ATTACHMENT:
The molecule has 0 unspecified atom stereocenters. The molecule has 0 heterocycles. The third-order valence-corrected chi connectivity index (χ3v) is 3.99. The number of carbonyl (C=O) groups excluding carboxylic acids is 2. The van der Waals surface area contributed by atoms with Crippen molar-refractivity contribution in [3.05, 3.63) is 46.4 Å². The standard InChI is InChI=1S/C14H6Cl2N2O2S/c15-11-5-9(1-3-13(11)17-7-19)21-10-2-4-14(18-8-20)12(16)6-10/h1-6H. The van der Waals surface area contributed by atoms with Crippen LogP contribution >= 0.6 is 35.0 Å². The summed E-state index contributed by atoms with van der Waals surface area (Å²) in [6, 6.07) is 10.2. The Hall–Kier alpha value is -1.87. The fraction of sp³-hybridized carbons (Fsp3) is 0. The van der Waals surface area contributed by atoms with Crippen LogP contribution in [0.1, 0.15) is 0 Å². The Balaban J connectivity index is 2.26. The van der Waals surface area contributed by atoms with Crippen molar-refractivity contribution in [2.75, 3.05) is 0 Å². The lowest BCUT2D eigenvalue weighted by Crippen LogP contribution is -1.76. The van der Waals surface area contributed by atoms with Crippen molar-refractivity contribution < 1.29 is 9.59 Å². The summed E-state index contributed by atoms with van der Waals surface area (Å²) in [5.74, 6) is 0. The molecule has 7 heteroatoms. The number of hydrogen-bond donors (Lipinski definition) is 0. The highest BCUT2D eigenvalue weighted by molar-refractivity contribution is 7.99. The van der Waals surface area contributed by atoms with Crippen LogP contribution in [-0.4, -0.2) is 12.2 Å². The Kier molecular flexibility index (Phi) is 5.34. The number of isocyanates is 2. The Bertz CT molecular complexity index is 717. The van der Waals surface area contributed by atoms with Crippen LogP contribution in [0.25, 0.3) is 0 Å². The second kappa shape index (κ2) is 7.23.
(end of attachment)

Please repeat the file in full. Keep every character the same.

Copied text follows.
The molecule has 0 unspecified atom stereocenters. The molecule has 0 heterocycles. The third-order valence-corrected chi connectivity index (χ3v) is 3.99. The number of carbonyl (C=O) groups excluding carboxylic acids is 2. The van der Waals surface area contributed by atoms with Crippen molar-refractivity contribution in [3.05, 3.63) is 46.4 Å². The standard InChI is InChI=1S/C14H6Cl2N2O2S/c15-11-5-9(1-3-13(11)17-7-19)21-10-2-4-14(18-8-20)12(16)6-10/h1-6H. The van der Waals surface area contributed by atoms with Crippen LogP contribution >= 0.6 is 35.0 Å². The summed E-state index contributed by atoms with van der Waals surface area (Å²) in [6, 6.07) is 10.2. The Hall–Kier alpha value is -1.87. The fraction of sp³-hybridized carbons (Fsp3) is 0. The van der Waals surface area contributed by atoms with Crippen LogP contribution in [0.1, 0.15) is 0 Å². The Balaban J connectivity index is 2.26. The van der Waals surface area contributed by atoms with Crippen molar-refractivity contribution in [2.75, 3.05) is 0 Å². The lowest BCUT2D eigenvalue weighted by Crippen LogP contribution is -1.76. The van der Waals surface area contributed by atoms with Crippen molar-refractivity contribution < 1.29 is 9.59 Å². The summed E-state index contributed by atoms with van der Waals surface area (Å²) in [5.74, 6) is 0. The molecule has 7 heteroatoms. The number of hydrogen-bond donors (Lipinski definition) is 0. The highest BCUT2D eigenvalue weighted by molar-refractivity contribution is 7.99. The van der Waals surface area contributed by atoms with Crippen LogP contribution in [-0.4, -0.2) is 12.2 Å². The Kier molecular flexibility index (Phi) is 5.34. The number of isocyanates is 2. The Bertz CT molecular complexity index is 717. The van der Waals surface area contributed by atoms with Crippen LogP contribution in [0.25, 0.3) is 0 Å². The second kappa shape index (κ2) is 7.23.